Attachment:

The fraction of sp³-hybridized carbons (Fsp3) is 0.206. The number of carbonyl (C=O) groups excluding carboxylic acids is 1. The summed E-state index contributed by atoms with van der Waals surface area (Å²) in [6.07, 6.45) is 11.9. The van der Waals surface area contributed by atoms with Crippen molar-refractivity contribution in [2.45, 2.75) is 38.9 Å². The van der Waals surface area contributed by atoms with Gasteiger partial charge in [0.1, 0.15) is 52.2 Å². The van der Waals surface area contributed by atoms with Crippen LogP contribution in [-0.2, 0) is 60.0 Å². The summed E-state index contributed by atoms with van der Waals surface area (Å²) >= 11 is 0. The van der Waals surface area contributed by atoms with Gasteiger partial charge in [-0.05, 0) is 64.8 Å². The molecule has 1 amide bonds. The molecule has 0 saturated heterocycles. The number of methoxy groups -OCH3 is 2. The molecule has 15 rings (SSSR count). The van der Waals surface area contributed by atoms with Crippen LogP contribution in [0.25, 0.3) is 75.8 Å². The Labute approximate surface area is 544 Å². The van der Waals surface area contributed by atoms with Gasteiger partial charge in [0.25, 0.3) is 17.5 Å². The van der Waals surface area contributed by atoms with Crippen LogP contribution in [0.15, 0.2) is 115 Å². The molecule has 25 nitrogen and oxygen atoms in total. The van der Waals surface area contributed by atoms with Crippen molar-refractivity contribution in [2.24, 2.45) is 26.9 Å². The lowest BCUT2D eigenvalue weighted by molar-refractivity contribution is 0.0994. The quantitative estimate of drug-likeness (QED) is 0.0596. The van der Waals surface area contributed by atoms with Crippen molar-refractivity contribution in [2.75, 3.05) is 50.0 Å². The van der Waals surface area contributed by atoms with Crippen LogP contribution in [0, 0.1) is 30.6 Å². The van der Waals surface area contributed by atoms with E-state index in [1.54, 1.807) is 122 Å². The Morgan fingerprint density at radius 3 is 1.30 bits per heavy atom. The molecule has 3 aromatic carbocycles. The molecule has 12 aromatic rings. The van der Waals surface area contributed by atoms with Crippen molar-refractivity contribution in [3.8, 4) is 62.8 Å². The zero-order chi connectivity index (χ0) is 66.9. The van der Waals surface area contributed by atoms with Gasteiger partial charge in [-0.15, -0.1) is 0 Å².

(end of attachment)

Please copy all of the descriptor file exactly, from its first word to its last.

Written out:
The fraction of sp³-hybridized carbons (Fsp3) is 0.206. The number of carbonyl (C=O) groups excluding carboxylic acids is 1. The summed E-state index contributed by atoms with van der Waals surface area (Å²) in [6.07, 6.45) is 11.9. The van der Waals surface area contributed by atoms with Crippen molar-refractivity contribution in [2.45, 2.75) is 38.9 Å². The van der Waals surface area contributed by atoms with Gasteiger partial charge in [0.1, 0.15) is 52.2 Å². The van der Waals surface area contributed by atoms with Crippen LogP contribution in [-0.2, 0) is 60.0 Å². The summed E-state index contributed by atoms with van der Waals surface area (Å²) >= 11 is 0. The van der Waals surface area contributed by atoms with Gasteiger partial charge in [-0.05, 0) is 64.8 Å². The molecule has 1 amide bonds. The molecule has 0 saturated heterocycles. The number of methoxy groups -OCH3 is 2. The molecule has 15 rings (SSSR count). The van der Waals surface area contributed by atoms with Crippen LogP contribution in [0.25, 0.3) is 75.8 Å². The Labute approximate surface area is 544 Å². The van der Waals surface area contributed by atoms with Gasteiger partial charge in [0.25, 0.3) is 17.5 Å². The van der Waals surface area contributed by atoms with Crippen LogP contribution in [0.15, 0.2) is 115 Å². The molecule has 25 nitrogen and oxygen atoms in total. The van der Waals surface area contributed by atoms with Crippen molar-refractivity contribution in [2.24, 2.45) is 26.9 Å². The lowest BCUT2D eigenvalue weighted by molar-refractivity contribution is 0.0994. The quantitative estimate of drug-likeness (QED) is 0.0596. The van der Waals surface area contributed by atoms with Crippen molar-refractivity contribution in [2.75, 3.05) is 50.0 Å². The van der Waals surface area contributed by atoms with Crippen LogP contribution in [0, 0.1) is 30.6 Å². The van der Waals surface area contributed by atoms with E-state index in [1.54, 1.807) is 122 Å². The Morgan fingerprint density at radius 3 is 1.30 bits per heavy atom. The molecule has 3 aromatic carbocycles. The molecule has 12 aromatic rings. The van der Waals surface area contributed by atoms with Crippen molar-refractivity contribution in [3.8, 4) is 62.8 Å². The zero-order chi connectivity index (χ0) is 66.9. The van der Waals surface area contributed by atoms with Gasteiger partial charge in [-0.15, -0.1) is 0 Å².